samedi 18 juillet 2009

And that's the way it is

Before there were women,
Election night 1964


Harry Reasoner, Roger Mudd, Eric Sevareid, Mike Wallace, Robert Trout and Walter Cronkite


The television of my childhood. The console with its large built-in speakers sat in front of the plate-glass windows of our single-story tract ranch house in suburban Syracuse, NY in the early 1960's. A black and white image broadcast The CBS Evening News, The Wide World of Sports, Lassie, Mr. Ed, Daktari, Lost in Space and The Disney Hour (it's true, Walter Conkrite did channel Walt Disney, now that they mention it), Perry Mason and The Twilight Zone, The Late Show with Johnnie Carson (I watched from the hallway until my mother gave in and let me come sit and watch), and -- if we were really lucky -- Cinderella and The Sound of Music. That was before The Sound of Music ran every Thanksgiving and It's a Wonderful Life became the Christmas staple. My list could go on.



Television asked you to be patient. Your favorite show broadcast in its time slot, and if you missed it, you had to wait until the reruns in the summer, when there was a better chance your mother would let you stay up to watch it.

Television was stable, and nothing was a more stable fixture than Walter Cronkite at our dinner table, announcing the count of the US soldiers lost in Vietnam every evening, informing us of the marches in Selma and Washington, the bomb blast at the 16th Street Baptist Church that killed four little "negro" girls, the national guard opening fire at Kent State, students falling, the first steps on the moon, the assassinations of JFK, RFK, and MLK, and the shame of Watergate. He was a voice who told us who we as a nation and as Americans were.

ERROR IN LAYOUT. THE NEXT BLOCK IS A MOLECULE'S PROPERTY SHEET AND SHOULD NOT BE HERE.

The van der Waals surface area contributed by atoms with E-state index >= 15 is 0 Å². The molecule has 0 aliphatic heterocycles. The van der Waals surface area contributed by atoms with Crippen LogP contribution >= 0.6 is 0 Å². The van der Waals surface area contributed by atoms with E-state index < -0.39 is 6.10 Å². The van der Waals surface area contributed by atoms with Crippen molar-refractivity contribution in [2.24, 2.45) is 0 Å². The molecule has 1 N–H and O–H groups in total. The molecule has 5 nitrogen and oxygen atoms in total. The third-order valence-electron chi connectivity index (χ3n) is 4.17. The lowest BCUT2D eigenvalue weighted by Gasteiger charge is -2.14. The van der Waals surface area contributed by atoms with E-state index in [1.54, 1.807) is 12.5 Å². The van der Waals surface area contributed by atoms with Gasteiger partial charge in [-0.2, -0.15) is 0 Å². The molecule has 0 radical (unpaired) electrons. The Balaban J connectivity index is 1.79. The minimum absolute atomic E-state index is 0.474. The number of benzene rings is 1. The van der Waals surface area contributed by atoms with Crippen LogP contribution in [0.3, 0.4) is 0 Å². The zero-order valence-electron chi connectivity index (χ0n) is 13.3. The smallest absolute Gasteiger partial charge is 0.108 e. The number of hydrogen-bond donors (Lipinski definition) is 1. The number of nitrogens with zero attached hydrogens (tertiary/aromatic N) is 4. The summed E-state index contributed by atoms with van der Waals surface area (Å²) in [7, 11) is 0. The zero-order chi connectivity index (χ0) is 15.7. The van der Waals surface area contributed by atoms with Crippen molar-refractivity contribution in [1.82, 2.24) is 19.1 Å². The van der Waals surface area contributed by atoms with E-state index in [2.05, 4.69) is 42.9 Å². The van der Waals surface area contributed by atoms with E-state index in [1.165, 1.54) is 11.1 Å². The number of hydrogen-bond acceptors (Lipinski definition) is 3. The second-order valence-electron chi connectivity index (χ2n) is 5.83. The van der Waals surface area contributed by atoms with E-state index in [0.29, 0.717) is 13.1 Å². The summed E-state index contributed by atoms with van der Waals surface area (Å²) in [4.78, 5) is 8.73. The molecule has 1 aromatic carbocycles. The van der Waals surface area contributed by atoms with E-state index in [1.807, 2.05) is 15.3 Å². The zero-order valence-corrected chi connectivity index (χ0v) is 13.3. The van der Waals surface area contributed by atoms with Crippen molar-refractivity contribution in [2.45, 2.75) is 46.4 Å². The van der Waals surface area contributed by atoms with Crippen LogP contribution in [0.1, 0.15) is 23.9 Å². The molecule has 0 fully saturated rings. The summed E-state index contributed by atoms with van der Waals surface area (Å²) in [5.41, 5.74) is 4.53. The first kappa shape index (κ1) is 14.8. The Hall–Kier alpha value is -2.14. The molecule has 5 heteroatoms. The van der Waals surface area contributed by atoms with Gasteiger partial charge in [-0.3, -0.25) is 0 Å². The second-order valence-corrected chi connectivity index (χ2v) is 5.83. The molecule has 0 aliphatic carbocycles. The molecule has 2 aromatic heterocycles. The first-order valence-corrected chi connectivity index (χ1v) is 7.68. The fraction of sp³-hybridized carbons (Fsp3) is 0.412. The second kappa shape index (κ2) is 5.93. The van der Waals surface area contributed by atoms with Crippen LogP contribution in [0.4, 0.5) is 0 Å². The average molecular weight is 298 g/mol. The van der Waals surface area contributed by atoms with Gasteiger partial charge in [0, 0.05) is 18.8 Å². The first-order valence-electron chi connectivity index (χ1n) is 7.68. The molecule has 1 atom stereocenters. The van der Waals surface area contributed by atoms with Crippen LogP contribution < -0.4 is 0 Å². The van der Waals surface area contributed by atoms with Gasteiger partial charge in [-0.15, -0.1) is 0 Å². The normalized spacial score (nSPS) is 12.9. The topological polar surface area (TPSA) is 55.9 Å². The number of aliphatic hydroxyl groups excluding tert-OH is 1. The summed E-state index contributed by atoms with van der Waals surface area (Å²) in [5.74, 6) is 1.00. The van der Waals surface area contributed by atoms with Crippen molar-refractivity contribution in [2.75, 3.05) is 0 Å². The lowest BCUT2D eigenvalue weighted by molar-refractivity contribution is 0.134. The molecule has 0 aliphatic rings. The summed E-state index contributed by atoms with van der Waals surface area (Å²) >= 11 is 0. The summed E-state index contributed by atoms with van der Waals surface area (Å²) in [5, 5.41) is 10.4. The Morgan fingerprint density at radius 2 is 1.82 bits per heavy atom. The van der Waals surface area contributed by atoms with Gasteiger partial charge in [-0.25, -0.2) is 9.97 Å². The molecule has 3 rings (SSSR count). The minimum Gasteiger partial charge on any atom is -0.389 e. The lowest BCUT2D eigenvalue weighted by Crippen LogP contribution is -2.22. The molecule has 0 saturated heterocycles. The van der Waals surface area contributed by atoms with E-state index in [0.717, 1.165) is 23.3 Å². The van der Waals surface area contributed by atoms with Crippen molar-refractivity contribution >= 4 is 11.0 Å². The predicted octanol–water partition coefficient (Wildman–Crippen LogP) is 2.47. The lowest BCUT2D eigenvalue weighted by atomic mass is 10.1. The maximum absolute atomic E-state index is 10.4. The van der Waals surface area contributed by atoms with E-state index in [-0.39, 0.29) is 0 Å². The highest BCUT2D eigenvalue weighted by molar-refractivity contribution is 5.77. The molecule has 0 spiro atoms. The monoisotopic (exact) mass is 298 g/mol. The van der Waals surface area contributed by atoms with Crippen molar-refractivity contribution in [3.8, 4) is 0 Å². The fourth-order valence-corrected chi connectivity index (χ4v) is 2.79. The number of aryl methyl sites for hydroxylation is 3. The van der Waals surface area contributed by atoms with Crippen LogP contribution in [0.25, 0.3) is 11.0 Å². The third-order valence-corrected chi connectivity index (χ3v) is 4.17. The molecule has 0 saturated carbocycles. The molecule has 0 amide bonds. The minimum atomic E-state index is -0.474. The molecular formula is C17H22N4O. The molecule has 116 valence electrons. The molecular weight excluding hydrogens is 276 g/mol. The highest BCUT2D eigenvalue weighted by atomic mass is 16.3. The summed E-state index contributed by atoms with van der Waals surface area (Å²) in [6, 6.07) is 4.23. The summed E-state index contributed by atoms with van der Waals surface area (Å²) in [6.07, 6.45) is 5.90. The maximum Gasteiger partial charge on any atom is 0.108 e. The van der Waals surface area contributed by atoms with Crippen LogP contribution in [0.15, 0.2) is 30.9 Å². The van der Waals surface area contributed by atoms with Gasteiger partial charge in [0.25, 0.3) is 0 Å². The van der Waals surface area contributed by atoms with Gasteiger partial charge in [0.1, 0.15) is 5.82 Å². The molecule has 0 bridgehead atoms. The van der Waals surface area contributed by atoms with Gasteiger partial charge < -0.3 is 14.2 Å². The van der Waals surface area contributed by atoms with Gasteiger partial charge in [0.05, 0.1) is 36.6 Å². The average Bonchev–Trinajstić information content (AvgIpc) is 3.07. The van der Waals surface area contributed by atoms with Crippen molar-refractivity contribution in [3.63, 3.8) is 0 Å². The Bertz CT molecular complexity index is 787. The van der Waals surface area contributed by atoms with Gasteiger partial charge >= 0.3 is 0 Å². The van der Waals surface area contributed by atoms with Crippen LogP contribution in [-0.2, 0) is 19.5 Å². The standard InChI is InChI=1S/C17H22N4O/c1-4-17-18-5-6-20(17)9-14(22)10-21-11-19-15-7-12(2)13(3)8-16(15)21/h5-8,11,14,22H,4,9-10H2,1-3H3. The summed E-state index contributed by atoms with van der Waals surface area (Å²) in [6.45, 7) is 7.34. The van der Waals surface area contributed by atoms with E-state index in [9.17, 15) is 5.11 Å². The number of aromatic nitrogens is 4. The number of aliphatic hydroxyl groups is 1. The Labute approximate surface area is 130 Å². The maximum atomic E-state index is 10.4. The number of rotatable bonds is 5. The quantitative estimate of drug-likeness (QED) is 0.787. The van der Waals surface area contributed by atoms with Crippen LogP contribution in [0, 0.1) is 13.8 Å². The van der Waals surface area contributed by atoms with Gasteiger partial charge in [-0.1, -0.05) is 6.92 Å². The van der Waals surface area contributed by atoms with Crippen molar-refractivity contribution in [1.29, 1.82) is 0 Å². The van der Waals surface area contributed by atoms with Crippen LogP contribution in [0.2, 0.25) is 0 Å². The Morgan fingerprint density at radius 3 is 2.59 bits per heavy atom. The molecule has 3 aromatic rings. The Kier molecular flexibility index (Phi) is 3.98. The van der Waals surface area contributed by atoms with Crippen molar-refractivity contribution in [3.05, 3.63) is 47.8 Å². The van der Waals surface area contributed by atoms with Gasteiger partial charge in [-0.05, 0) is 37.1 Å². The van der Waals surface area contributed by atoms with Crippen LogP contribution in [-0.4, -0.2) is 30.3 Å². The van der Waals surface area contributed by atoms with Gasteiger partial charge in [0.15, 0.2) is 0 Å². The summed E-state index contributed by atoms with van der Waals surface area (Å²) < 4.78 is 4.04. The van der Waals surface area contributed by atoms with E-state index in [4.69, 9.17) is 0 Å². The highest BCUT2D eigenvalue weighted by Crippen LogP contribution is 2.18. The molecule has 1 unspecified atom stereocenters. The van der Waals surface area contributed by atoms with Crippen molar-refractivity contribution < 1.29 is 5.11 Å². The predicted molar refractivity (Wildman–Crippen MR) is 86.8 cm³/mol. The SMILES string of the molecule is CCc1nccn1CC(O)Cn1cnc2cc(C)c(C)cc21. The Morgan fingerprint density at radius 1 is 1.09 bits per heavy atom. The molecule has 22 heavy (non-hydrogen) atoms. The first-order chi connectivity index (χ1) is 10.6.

Ever since I moved to France as a permanent resident, married to a French man, and actually lived more of French culture than sidewalk cafés and cinéma, museums and monuments I understood what de Toqueville meant when he said that American democracy loves comfort. I understood, too, how little our two revolutions really had in common, and what I love is how much the present political atmosphere feels like the French Revolution (the 97% rose up against the 3%), which was a true revolution.

Ours, as someone I know said -- in reply to my longstanding argument that ours actually had next to nothing whatsoever in common with the French Revolution, with which ours is compared as the inspiration of the French in their own, and which fact is commonly taught in our middle and high school years, and even as early as elementary school (at least when I was in it), -- he learned in graduate school, was really but a rebellion.

In our American colonial rebellion, I argue, the 3% got the 97% to help free themselves of taxes to the crown, with a nice helping of freedom and rights along the way, inspired, it is true, by the Enlightenment philosophers, but with much of the work to improve the lives of the 97% left undone. They have continued to delude themselves into thinking they are just like the rich, only they don't have as much money, but the opportunity is just around the corner. Our "American Dream". A cynical convenience of the ruling class to keep everyone else satisfied in the idea that ours is a society without class.